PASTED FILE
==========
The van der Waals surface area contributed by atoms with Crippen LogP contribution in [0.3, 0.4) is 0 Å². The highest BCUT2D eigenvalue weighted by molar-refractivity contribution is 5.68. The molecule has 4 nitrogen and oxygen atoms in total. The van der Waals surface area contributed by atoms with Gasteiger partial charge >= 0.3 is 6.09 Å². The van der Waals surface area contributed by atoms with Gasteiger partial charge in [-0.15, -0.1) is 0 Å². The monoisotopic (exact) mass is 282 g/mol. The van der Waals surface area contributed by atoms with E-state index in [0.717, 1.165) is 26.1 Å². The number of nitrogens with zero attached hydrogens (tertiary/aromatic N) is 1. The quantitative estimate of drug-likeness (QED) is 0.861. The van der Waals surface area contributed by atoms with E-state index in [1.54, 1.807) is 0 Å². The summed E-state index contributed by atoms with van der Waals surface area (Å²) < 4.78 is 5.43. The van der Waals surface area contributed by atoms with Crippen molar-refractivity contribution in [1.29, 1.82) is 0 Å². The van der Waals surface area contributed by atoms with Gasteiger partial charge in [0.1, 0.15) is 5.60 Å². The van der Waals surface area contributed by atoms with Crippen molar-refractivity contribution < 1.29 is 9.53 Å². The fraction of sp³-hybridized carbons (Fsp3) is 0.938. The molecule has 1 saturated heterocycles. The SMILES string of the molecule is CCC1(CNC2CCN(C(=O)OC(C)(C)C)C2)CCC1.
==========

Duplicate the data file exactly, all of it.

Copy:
The van der Waals surface area contributed by atoms with Crippen LogP contribution in [0.3, 0.4) is 0 Å². The highest BCUT2D eigenvalue weighted by molar-refractivity contribution is 5.68. The molecule has 4 nitrogen and oxygen atoms in total. The van der Waals surface area contributed by atoms with Gasteiger partial charge >= 0.3 is 6.09 Å². The van der Waals surface area contributed by atoms with Gasteiger partial charge in [-0.15, -0.1) is 0 Å². The monoisotopic (exact) mass is 282 g/mol. The van der Waals surface area contributed by atoms with E-state index in [0.717, 1.165) is 26.1 Å². The number of nitrogens with zero attached hydrogens (tertiary/aromatic N) is 1. The quantitative estimate of drug-likeness (QED) is 0.861. The van der Waals surface area contributed by atoms with E-state index in [1.54, 1.807) is 0 Å². The summed E-state index contributed by atoms with van der Waals surface area (Å²) < 4.78 is 5.43. The van der Waals surface area contributed by atoms with Crippen molar-refractivity contribution in [1.29, 1.82) is 0 Å². The van der Waals surface area contributed by atoms with Gasteiger partial charge in [0.1, 0.15) is 5.60 Å². The van der Waals surface area contributed by atoms with Crippen molar-refractivity contribution < 1.29 is 9.53 Å². The fraction of sp³-hybridized carbons (Fsp3) is 0.938. The molecule has 1 saturated heterocycles. The SMILES string of the molecule is CCC1(CNC2CCN(C(=O)OC(C)(C)C)C2)CCC1.